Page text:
Homeschooling Series: What is Education?

Education has a Latin root, "Educere".   It means to lead forth or to come out.  Think about that for a bit.

What is education?  It doesn’t mean to fill up or put in.  It is about leading a child and drawing something out.  

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My own education imprinted me.


I was programmed in a system that filled me up day after day with facts, figures, and information.  Therese did well at regurgitating information.  Input, input, input, resulted in correct output, output, output. 


I was an Honours student because I knew how to perform well.  Rare is the occasion I remember someone drawing the best out of me. 


There was the uncommon teacher who lead me forth in a non-formulaic way.  I recall those few teachers who would often put the curriculum aside and take us places that left us changed forever.  I remember those wonderful questions that had me thinking and responding from somewhere deeper inside of me.  


With my sixth-grade teacher reading aloud, in distinct voices for each character, I was captivated while he paused with meaningful queries.


 “What kind of man was Mr. Fogg?  What makes a true gentleman?  How do you think a person becomes a gentleman?”  Nothing was rushed.  We were allowed to think.  Our thoughts mattered.  Each person who expressed an opinion or idea added to the layers of wisdom as points were fleshed out.  


In eleventh-grade, I had a marvellous English teacher who drew out of me a love of classic literature.

I didn’t know how much there was to love in Tale of Two Cities until she came into my life.  Again, she wasn’t looking for cookie-cutter answers, or even the answers at the back of the book; she wanted us to ponder truth and beauty, goodness and meaning. 

“What does free will have to do with love?  What is justice?  What is revenge?  What makes them different?”  Oh goodness, I didn’t want those discussions to end…and frankly they never did as I continued thinking about it all on my bus trip home, and even today as I write this article.


What kind of education does not go obsolete?   The kind of learning that is timeless

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What is Education? I offer you some of my thoughts.



  • Is a small reflection of the creative mind of God.  It is far wider and deeper than mere rote answers as the learner is guided to consider possibilities beyond the mere comprehension of facts.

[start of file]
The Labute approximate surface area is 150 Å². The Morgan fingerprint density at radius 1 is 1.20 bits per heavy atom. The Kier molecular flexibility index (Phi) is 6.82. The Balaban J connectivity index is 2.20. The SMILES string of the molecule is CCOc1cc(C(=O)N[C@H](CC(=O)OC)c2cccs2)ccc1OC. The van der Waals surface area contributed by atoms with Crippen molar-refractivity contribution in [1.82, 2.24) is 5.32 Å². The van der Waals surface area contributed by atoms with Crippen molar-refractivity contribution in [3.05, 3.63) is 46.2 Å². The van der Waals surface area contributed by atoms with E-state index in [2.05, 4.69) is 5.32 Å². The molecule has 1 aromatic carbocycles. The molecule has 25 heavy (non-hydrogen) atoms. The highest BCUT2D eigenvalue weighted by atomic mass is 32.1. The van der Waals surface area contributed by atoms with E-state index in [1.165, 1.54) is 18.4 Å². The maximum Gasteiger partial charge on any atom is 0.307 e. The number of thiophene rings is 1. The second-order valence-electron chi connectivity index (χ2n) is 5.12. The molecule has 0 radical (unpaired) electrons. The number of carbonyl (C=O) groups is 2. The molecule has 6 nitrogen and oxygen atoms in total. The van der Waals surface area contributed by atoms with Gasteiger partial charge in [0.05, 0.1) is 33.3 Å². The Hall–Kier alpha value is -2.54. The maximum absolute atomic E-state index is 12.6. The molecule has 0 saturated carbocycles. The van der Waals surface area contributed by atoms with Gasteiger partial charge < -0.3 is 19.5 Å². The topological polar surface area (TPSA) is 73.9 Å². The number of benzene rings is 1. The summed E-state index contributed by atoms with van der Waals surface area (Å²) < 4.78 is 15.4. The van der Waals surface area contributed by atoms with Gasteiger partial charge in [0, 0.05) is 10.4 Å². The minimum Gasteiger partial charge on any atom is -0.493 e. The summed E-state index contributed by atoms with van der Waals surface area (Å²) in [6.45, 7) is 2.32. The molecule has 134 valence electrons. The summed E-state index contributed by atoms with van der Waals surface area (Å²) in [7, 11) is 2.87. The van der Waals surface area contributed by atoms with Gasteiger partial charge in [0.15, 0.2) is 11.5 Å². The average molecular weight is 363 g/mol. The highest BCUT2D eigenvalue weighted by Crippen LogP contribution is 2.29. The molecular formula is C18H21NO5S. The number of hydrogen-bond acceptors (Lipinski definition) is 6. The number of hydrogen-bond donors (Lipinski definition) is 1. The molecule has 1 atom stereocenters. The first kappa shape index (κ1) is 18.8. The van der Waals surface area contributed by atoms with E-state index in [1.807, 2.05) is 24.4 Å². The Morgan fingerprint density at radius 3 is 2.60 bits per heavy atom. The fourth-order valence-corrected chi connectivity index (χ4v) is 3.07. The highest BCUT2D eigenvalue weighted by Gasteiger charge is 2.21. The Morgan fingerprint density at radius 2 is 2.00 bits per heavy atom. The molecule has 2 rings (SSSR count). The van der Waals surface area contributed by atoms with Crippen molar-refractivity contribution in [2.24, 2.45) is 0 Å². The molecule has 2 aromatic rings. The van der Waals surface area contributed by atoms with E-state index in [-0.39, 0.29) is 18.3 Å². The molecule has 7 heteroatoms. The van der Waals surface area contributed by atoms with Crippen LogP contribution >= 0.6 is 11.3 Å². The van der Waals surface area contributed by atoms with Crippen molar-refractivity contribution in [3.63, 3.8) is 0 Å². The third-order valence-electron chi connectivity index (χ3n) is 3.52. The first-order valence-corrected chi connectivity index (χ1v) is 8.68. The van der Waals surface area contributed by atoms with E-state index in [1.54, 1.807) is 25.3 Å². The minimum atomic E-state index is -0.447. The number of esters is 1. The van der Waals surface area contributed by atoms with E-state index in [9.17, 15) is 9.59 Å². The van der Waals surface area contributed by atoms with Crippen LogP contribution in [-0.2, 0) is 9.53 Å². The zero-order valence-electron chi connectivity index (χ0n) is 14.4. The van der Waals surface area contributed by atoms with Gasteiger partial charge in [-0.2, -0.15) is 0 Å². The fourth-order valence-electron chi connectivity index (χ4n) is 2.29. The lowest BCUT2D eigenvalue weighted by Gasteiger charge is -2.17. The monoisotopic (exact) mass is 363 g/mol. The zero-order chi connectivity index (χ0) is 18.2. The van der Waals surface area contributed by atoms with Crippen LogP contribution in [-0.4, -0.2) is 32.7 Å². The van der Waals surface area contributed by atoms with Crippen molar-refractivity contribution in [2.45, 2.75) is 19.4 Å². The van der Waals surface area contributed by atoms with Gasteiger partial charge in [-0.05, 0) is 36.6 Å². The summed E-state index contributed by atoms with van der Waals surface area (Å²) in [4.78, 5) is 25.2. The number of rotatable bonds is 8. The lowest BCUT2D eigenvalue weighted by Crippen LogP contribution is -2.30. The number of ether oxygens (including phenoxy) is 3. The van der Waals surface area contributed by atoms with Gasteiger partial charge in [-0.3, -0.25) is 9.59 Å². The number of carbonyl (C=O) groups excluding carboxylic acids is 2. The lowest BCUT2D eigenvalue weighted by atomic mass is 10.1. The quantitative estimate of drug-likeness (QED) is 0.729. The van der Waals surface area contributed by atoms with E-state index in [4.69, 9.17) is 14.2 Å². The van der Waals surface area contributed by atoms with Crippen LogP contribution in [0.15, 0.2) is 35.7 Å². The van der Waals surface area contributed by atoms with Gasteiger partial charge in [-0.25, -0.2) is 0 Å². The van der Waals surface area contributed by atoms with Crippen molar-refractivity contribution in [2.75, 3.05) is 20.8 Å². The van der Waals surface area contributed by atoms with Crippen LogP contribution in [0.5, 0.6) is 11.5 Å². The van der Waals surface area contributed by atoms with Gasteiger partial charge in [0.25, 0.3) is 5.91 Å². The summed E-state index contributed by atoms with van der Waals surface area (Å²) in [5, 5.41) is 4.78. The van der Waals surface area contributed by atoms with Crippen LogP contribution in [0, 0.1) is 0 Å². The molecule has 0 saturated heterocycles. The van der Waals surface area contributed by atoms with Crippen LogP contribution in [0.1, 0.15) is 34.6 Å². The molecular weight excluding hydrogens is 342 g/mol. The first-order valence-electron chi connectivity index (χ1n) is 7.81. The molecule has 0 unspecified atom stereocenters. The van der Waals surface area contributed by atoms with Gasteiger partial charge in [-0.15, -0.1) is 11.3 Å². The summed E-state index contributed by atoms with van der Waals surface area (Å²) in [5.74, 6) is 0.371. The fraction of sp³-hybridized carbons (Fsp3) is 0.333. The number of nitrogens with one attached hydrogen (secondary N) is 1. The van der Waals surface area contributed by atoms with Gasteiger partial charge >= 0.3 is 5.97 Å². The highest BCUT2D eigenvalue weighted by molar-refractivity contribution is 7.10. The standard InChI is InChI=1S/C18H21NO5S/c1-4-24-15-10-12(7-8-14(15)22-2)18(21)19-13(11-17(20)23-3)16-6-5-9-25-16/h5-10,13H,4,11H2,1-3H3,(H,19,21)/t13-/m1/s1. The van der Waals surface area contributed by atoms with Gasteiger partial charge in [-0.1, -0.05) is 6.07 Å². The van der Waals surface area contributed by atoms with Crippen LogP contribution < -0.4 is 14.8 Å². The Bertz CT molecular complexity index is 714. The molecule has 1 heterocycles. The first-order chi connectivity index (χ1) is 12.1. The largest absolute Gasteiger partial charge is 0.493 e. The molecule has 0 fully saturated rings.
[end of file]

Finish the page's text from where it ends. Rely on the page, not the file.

• Is an unleashing of morally sound curiosity.  Children are born curious.  An education should allow for life-long curiosity and exploration.  Freedom to discover is essential.  A fill-in-the-blank kind of education gets old, fast. 

  • Is logical and well-reasoned.  Once we let relativism rule the mind, we lose the anchor of absolute truth.  Children need critical thinking training.  Apologetics and philosophy come in sized-down versions for even the young child.  Thinking on one’s feet is a life-long skill.

  • Is about the ability to comparing and organize.  Never does this kind of education go obsolete.  Employers are desperate for workers who can exercise judgement and systemize their thoughts and environment. 

  • Is found in common sense and right and wrong.  A truly educated person is not easily duped, nor do they act foolishly.  Taking time each day to lead forth in that what is sensible and moral, gives a young person a grounding that will take them all the way through life.

  • Is anchored in the basics such as literacy and numeracy, and verbal and written communication. Not some wearisome and uninspiring take on these important skills, but rather approaches that are meaningful and animated.  Write about what matters to you!  See why mathematics is alive around you!  Expression with conviction and eloquence! Discuss and converse! Read books that have stood the test of time and are rich in content.  Why waste time reading twaddle? 

  • Is about finding out and learning how to find answers.  It is about evaluating information and weighing it for accuracy and truth.  What do I do when I’m faced with challenges or new problems? A real education makes problem-solvers out of our children. 

  • Is found in analysis and looking carefully.  Children need to be observers and inspectors.  As we draw the best out of them, we need to show them how to be discoverers.

  • Is about decision-making and finding out about success and failure.  Every child does well to receive a formation in wise risk-taking.  

  • Is about discernment, prayer, and trust.  Every child needs to practice and learn the foundational relationship with God.  

  • Focuses on process rather than content.  Content and information is available in a moment, with a click or swipe.  As was once said, “Education is what is left behind when the facts are forgotten.”  This is often the case.


If you are looking for ways to educate in a fashion that mines for the gems in your child or spearheads them beyond the programming the system provides, talk with me.  Early on in my homeschooling journey, I found out that I didn’t need to keep filling my children up.  I left my own programming behind and found what real education looks like.


What is one thing you can do today to draw the best out in your children? What would opening them up to the possibility of learning with full scope for the imagination look like in your home today?



Want to go further? Check out Therese's 60 minute talk packed with practical strategies and creative ideas for looking at how and WHY to homeschool 

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